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Why Archy is in my dog house

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  • Why Archy is in my dog house

    Not that he really cares, but he should, that is, if he is a real team player. Here is why Archy is in my dog house, it's simple; In 2000 season, Kurt Warner, making the NFL minimum led the rams to a 16-3 mark, while leading the team to a super bowl victory and being named MVP of the Super Bowl and also went to the Pro Bowl. His agent the next year strongly advises him not to go to camp cause his contract is not settled. Warner goes anyway, putting personal things aside in exchange for being the team player that he is. He finally get's fed up with his agent and tells him, "Finish It, I don't care."

    Archy, who has proved nothing, never even put on an NFL Helmit in his life signs and regardless of the example the team leaders set, he holds out and has a miserable pre-season while blowing coverage time and time again. Maybe another fan wouldn't care, but being the rams fan that I am, I do.

    Republican Ram

    I hope you see my point, Warner proved everything and still went to camp, Archy had proved nothing and didn't. That, fellow rams fans, is selfish!

  • #2
    What Arch did (and 3 other Rams’ picks) is the standard in the NFL. It would be unrealistic to expect anyone to report to camp without a deal or to sign a deal that wasn’t commensurate with the other picks around him.

    Kurt Warner is a Saint. He by no means should be the standard that all other players are judged. If I remember correctly he even said he was going to give to charity any money that he made that was more than $350,000!

    For players to hold out is common. It is a give and take process with the delays coming from the team and the player. What pisses me off is when players refuse to play for a particular team. Remember John Elway coming out of Stanford refusing to play for Baltimore. Elway threatened to play baseball unless the Colts traded him to a team on the West Coast. Now that was LAME.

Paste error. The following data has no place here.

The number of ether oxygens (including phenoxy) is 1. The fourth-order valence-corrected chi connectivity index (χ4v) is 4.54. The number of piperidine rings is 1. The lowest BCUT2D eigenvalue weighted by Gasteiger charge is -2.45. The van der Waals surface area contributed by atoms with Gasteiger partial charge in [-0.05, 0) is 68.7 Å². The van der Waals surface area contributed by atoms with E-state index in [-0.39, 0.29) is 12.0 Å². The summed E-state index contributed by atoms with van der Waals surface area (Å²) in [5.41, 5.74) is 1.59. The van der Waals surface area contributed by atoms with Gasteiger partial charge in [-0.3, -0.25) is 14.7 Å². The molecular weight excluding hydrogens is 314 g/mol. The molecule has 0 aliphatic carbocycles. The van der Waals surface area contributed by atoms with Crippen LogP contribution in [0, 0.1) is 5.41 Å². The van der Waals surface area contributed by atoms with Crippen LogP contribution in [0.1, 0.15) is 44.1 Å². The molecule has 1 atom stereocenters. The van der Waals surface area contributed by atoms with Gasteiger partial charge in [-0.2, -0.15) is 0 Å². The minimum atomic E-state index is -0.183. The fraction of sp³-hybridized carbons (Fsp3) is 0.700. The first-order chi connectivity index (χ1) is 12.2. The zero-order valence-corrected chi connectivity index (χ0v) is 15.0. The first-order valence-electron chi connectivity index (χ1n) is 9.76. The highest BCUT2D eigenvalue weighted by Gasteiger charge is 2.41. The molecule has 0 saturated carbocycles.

Arch ultimately did what 99% of America would have done. Warner was the exception and not the rule.

    As long as he gives it 100% (which he does), he is alright in my book!


    • #3
      Did you at one time play? According to your name, it makes me believe that you did. If that is the case, congrats, you did what many dream about, yet, only few achieve.

      Anyway, politics is a dirty business. Shannigans are in both parties as well as third parties. However, I can honestly say that sports is the dirtiest business of them all. I love 'em, everybody loves sports, but Warner I think was trying to make a stand that others should follow. He is a Saint, but he is also the leader of the Rams. The other leader on our team, Marshall Faulk went to mini-camp when his contract was not settled as well. The thing that seperates our franchise above all others is that we are a team first and individuals second. Take Devin Bush for instance, he took a pay cut to stay on the Rams cause he wanted to play for them. Unfortunitly, for cap reasons, they had to release him to settle an injury settlement with another player.

      The Rams are a better organization and I feel players should be accountable to the team leaders. Keep in mind, Warner also plays hurt, Archy has sat out the last two games with a concoision and a thigh injury. Warner played just six days after recieving a harsh concoision and had recently recovered from a still broken finger.

      Don't take this the wrong way, I like you man, I love getting feed back on my posts whether you agree or disagree with me. Just remember what both of our first grade teachers taught us; "Just because everybody does it, it doesn't make it right."

      I am in the process of trying to quit smoking and whenever I have a cigerette I say, "Well, all my friends do it, all the people I work with do it, it still doesn't make it right."

      Thanks for the feed back, it's an interisting discussion to have. Whether we agree or disagree, I got no hard feelings, partner!

      Go Rams!
      Republican Ram:helmet: :ram


      • #4
        I agree that in a perfect world, everyone should consider the team first. Look at it this way; at least the NFL has a much better model than Major League Baseball.

        Consider that a drafted player has to wait to see what other players that were picked around him are getting offered. Sometimes this takes a long time. I’m a big fan of Archuleta and I don’t think the delay in signing speaks to the man’s character. Remember too that Arch broke his hand in the first series of a game and continued playing through to the end. I don't think you can question his heart either.